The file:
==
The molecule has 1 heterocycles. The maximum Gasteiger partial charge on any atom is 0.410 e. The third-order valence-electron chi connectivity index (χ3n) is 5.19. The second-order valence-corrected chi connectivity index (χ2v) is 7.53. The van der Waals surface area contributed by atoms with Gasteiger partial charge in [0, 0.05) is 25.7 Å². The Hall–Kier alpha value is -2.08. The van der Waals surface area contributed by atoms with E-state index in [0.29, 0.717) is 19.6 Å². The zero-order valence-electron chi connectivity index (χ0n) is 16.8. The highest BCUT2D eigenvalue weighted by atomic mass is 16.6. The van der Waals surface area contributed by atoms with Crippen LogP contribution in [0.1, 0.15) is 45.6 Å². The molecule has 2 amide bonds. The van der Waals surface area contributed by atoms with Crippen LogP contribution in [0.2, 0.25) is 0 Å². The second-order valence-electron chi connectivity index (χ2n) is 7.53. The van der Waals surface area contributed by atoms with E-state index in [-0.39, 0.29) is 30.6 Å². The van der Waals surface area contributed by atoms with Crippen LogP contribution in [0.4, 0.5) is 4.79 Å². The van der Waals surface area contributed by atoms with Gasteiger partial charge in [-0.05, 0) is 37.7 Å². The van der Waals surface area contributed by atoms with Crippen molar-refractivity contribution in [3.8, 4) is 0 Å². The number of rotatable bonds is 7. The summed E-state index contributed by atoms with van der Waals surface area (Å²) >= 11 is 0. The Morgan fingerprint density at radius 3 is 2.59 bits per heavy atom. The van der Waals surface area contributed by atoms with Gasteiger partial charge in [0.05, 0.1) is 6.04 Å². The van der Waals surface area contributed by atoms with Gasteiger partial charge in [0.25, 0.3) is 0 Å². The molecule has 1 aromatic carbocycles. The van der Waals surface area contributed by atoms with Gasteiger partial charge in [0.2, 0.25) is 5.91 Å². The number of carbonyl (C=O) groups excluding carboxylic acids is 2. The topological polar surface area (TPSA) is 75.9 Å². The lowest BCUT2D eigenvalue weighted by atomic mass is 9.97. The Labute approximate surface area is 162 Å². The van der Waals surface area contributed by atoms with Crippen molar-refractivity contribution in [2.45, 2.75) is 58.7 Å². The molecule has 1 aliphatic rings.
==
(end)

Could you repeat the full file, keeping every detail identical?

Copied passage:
The molecule has 1 heterocycles. The maximum Gasteiger partial charge on any atom is 0.410 e. The third-order valence-electron chi connectivity index (χ3n) is 5.19. The second-order valence-corrected chi connectivity index (χ2v) is 7.53. The van der Waals surface area contributed by atoms with Gasteiger partial charge in [0, 0.05) is 25.7 Å². The Hall–Kier alpha value is -2.08. The van der Waals surface area contributed by atoms with E-state index in [0.29, 0.717) is 19.6 Å². The zero-order valence-electron chi connectivity index (χ0n) is 16.8. The highest BCUT2D eigenvalue weighted by atomic mass is 16.6. The van der Waals surface area contributed by atoms with Crippen LogP contribution in [0.1, 0.15) is 45.6 Å². The molecule has 2 amide bonds. The van der Waals surface area contributed by atoms with Crippen LogP contribution in [0.2, 0.25) is 0 Å². The second-order valence-electron chi connectivity index (χ2n) is 7.53. The van der Waals surface area contributed by atoms with E-state index in [-0.39, 0.29) is 30.6 Å². The van der Waals surface area contributed by atoms with Crippen LogP contribution in [0.4, 0.5) is 4.79 Å². The van der Waals surface area contributed by atoms with Gasteiger partial charge in [-0.05, 0) is 37.7 Å². The van der Waals surface area contributed by atoms with Crippen molar-refractivity contribution in [3.8, 4) is 0 Å². The number of rotatable bonds is 7. The summed E-state index contributed by atoms with van der Waals surface area (Å²) >= 11 is 0. The Morgan fingerprint density at radius 3 is 2.59 bits per heavy atom. The van der Waals surface area contributed by atoms with Gasteiger partial charge in [0.05, 0.1) is 6.04 Å². The van der Waals surface area contributed by atoms with Gasteiger partial charge in [0.25, 0.3) is 0 Å². The molecule has 1 aromatic carbocycles. The van der Waals surface area contributed by atoms with Gasteiger partial charge in [0.2, 0.25) is 5.91 Å². The number of carbonyl (C=O) groups excluding carboxylic acids is 2. The topological polar surface area (TPSA) is 75.9 Å². The lowest BCUT2D eigenvalue weighted by atomic mass is 9.97. The Labute approximate surface area is 162 Å². The van der Waals surface area contributed by atoms with Crippen molar-refractivity contribution in [2.45, 2.75) is 58.7 Å². The molecule has 1 aliphatic rings.